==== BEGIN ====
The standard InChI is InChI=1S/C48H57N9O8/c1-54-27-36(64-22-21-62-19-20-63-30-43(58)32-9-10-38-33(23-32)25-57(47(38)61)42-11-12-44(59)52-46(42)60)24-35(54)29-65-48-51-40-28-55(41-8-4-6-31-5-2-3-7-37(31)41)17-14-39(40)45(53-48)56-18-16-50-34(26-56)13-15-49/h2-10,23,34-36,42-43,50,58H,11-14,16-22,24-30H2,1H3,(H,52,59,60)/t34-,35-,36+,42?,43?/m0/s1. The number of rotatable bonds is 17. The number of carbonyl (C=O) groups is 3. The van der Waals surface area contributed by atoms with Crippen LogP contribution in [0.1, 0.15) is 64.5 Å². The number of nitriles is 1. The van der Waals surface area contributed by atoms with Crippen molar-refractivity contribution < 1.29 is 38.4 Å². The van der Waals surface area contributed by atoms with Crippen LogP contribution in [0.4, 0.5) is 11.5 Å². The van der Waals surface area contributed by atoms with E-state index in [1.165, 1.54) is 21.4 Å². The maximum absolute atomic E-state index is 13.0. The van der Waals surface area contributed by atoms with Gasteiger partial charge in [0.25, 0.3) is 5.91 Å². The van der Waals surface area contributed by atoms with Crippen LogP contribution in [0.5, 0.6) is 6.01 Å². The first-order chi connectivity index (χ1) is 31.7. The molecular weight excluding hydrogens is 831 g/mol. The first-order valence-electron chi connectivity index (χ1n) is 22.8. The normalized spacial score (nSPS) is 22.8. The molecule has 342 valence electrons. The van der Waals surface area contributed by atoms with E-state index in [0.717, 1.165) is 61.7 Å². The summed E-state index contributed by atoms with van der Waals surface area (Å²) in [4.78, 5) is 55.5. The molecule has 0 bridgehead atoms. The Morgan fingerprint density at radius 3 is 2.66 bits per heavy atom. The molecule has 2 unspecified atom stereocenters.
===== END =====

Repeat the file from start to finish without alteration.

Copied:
The standard InChI is InChI=1S/C48H57N9O8/c1-54-27-36(64-22-21-62-19-20-63-30-43(58)32-9-10-38-33(23-32)25-57(47(38)61)42-11-12-44(59)52-46(42)60)24-35(54)29-65-48-51-40-28-55(41-8-4-6-31-5-2-3-7-37(31)41)17-14-39(40)45(53-48)56-18-16-50-34(26-56)13-15-49/h2-10,23,34-36,42-43,50,58H,11-14,16-22,24-30H2,1H3,(H,52,59,60)/t34-,35-,36+,42?,43?/m0/s1. The number of rotatable bonds is 17. The number of carbonyl (C=O) groups is 3. The van der Waals surface area contributed by atoms with Crippen LogP contribution in [0.1, 0.15) is 64.5 Å². The number of nitriles is 1. The van der Waals surface area contributed by atoms with Crippen molar-refractivity contribution < 1.29 is 38.4 Å². The van der Waals surface area contributed by atoms with Crippen LogP contribution in [0.4, 0.5) is 11.5 Å². The van der Waals surface area contributed by atoms with E-state index in [1.165, 1.54) is 21.4 Å². The maximum absolute atomic E-state index is 13.0. The van der Waals surface area contributed by atoms with Gasteiger partial charge in [0.25, 0.3) is 5.91 Å². The van der Waals surface area contributed by atoms with Crippen LogP contribution in [0.5, 0.6) is 6.01 Å². The first-order chi connectivity index (χ1) is 31.7. The molecular weight excluding hydrogens is 831 g/mol. The first-order valence-electron chi connectivity index (χ1n) is 22.8. The normalized spacial score (nSPS) is 22.8. The molecule has 342 valence electrons. The van der Waals surface area contributed by atoms with E-state index in [0.717, 1.165) is 61.7 Å². The summed E-state index contributed by atoms with van der Waals surface area (Å²) in [4.78, 5) is 55.5. The molecule has 0 bridgehead atoms. The Morgan fingerprint density at radius 3 is 2.66 bits per heavy atom. The molecule has 2 unspecified atom stereocenters.